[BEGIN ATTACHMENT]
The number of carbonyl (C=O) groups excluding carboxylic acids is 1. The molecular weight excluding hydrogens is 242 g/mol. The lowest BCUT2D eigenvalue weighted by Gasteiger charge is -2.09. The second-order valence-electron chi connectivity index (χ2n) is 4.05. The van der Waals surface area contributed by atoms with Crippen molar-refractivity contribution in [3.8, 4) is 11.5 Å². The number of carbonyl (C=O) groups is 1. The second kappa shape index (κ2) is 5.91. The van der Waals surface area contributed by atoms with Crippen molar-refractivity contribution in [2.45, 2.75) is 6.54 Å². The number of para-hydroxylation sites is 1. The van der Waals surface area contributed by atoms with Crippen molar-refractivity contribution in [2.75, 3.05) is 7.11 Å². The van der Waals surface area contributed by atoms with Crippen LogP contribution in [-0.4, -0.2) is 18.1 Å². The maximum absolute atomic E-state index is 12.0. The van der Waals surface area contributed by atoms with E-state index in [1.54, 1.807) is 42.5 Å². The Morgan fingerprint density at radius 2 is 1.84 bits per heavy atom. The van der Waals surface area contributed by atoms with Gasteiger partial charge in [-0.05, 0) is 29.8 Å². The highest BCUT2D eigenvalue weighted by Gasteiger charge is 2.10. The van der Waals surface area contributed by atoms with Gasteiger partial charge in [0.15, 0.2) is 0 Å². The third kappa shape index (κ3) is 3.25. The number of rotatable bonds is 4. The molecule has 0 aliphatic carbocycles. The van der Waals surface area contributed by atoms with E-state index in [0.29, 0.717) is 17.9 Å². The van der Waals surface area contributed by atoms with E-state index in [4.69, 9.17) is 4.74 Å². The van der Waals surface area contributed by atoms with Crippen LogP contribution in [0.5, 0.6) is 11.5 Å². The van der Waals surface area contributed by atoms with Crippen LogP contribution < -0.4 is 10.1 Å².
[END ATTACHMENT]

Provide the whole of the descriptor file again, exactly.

The number of carbonyl (C=O) groups excluding carboxylic acids is 1. The molecular weight excluding hydrogens is 242 g/mol. The lowest BCUT2D eigenvalue weighted by Gasteiger charge is -2.09. The second-order valence-electron chi connectivity index (χ2n) is 4.05. The van der Waals surface area contributed by atoms with Crippen molar-refractivity contribution in [3.8, 4) is 11.5 Å². The number of carbonyl (C=O) groups is 1. The second kappa shape index (κ2) is 5.91. The van der Waals surface area contributed by atoms with Crippen molar-refractivity contribution in [2.45, 2.75) is 6.54 Å². The number of para-hydroxylation sites is 1. The van der Waals surface area contributed by atoms with Crippen molar-refractivity contribution in [2.75, 3.05) is 7.11 Å². The van der Waals surface area contributed by atoms with Crippen LogP contribution in [-0.4, -0.2) is 18.1 Å². The maximum absolute atomic E-state index is 12.0. The van der Waals surface area contributed by atoms with E-state index in [1.54, 1.807) is 42.5 Å². The Morgan fingerprint density at radius 2 is 1.84 bits per heavy atom. The van der Waals surface area contributed by atoms with Gasteiger partial charge in [-0.05, 0) is 29.8 Å². The highest BCUT2D eigenvalue weighted by Gasteiger charge is 2.10. The van der Waals surface area contributed by atoms with Gasteiger partial charge in [0.15, 0.2) is 0 Å². The third kappa shape index (κ3) is 3.25. The number of rotatable bonds is 4. The molecule has 0 aliphatic carbocycles. The van der Waals surface area contributed by atoms with E-state index in [0.29, 0.717) is 17.9 Å². The van der Waals surface area contributed by atoms with E-state index in [4.69, 9.17) is 4.74 Å². The van der Waals surface area contributed by atoms with Crippen LogP contribution in [0.5, 0.6) is 11.5 Å². The van der Waals surface area contributed by atoms with Crippen LogP contribution < -0.4 is 10.1 Å².